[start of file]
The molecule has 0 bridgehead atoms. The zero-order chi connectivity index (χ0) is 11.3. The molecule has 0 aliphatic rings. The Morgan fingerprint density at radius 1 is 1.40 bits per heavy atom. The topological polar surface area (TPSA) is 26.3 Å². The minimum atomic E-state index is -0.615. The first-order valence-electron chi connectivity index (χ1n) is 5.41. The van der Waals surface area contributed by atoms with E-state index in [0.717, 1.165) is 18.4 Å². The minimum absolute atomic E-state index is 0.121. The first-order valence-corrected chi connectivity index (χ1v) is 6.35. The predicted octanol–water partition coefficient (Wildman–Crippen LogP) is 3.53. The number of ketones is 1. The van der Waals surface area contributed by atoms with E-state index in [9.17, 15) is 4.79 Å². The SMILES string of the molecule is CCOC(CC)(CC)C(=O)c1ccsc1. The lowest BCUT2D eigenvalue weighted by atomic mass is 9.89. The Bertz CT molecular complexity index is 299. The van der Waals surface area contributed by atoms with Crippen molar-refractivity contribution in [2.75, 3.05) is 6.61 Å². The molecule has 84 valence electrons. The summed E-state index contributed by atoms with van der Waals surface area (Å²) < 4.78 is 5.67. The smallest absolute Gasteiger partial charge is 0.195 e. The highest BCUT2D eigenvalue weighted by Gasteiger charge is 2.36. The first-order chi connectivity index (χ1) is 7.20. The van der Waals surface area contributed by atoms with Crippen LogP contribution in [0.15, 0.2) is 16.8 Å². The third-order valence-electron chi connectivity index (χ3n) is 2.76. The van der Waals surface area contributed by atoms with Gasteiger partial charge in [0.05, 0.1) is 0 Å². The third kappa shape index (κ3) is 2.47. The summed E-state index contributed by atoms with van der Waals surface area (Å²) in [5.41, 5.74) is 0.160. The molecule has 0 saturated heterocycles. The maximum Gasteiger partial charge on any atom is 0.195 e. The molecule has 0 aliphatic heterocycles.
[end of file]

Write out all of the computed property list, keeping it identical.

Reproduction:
The molecule has 0 bridgehead atoms. The zero-order chi connectivity index (χ0) is 11.3. The molecule has 0 aliphatic rings. The Morgan fingerprint density at radius 1 is 1.40 bits per heavy atom. The topological polar surface area (TPSA) is 26.3 Å². The minimum atomic E-state index is -0.615. The first-order valence-electron chi connectivity index (χ1n) is 5.41. The van der Waals surface area contributed by atoms with E-state index in [0.717, 1.165) is 18.4 Å². The minimum absolute atomic E-state index is 0.121. The first-order valence-corrected chi connectivity index (χ1v) is 6.35. The predicted octanol–water partition coefficient (Wildman–Crippen LogP) is 3.53. The number of ketones is 1. The van der Waals surface area contributed by atoms with E-state index in [9.17, 15) is 4.79 Å². The SMILES string of the molecule is CCOC(CC)(CC)C(=O)c1ccsc1. The lowest BCUT2D eigenvalue weighted by atomic mass is 9.89. The Bertz CT molecular complexity index is 299. The van der Waals surface area contributed by atoms with Crippen molar-refractivity contribution in [2.75, 3.05) is 6.61 Å². The molecule has 84 valence electrons. The summed E-state index contributed by atoms with van der Waals surface area (Å²) < 4.78 is 5.67. The smallest absolute Gasteiger partial charge is 0.195 e. The highest BCUT2D eigenvalue weighted by Gasteiger charge is 2.36. The first-order chi connectivity index (χ1) is 7.20. The van der Waals surface area contributed by atoms with Crippen LogP contribution in [0.15, 0.2) is 16.8 Å². The third-order valence-electron chi connectivity index (χ3n) is 2.76. The van der Waals surface area contributed by atoms with Gasteiger partial charge in [0.05, 0.1) is 0 Å². The third kappa shape index (κ3) is 2.47. The summed E-state index contributed by atoms with van der Waals surface area (Å²) in [5.41, 5.74) is 0.160. The molecule has 0 saturated heterocycles. The maximum Gasteiger partial charge on any atom is 0.195 e. The molecule has 0 aliphatic heterocycles.